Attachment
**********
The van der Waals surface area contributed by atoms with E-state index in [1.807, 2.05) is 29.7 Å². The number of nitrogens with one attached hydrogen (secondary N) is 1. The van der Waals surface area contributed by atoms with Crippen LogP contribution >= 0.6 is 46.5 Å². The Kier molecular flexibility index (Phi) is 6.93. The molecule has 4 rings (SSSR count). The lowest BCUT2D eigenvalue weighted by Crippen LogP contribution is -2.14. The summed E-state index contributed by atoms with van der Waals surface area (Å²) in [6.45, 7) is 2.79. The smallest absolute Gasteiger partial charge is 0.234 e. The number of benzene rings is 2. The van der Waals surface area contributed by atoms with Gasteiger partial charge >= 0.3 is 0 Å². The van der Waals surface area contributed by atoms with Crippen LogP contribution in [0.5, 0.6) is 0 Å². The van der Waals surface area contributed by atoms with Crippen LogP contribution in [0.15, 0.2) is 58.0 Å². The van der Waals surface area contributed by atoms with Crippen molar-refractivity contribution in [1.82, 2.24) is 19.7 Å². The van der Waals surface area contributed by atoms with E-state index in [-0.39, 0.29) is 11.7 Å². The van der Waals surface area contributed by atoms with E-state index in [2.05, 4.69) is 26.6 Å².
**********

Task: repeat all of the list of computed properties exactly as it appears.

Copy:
The van der Waals surface area contributed by atoms with E-state index in [1.807, 2.05) is 29.7 Å². The number of nitrogens with one attached hydrogen (secondary N) is 1. The van der Waals surface area contributed by atoms with Crippen LogP contribution >= 0.6 is 46.5 Å². The Kier molecular flexibility index (Phi) is 6.93. The molecule has 4 rings (SSSR count). The lowest BCUT2D eigenvalue weighted by Crippen LogP contribution is -2.14. The summed E-state index contributed by atoms with van der Waals surface area (Å²) in [6.45, 7) is 2.79. The smallest absolute Gasteiger partial charge is 0.234 e. The number of benzene rings is 2. The van der Waals surface area contributed by atoms with Gasteiger partial charge >= 0.3 is 0 Å². The van der Waals surface area contributed by atoms with Crippen LogP contribution in [0.5, 0.6) is 0 Å². The van der Waals surface area contributed by atoms with Crippen LogP contribution in [0.15, 0.2) is 58.0 Å². The van der Waals surface area contributed by atoms with Crippen molar-refractivity contribution in [1.82, 2.24) is 19.7 Å². The van der Waals surface area contributed by atoms with E-state index in [-0.39, 0.29) is 11.7 Å². The van der Waals surface area contributed by atoms with E-state index in [2.05, 4.69) is 26.6 Å².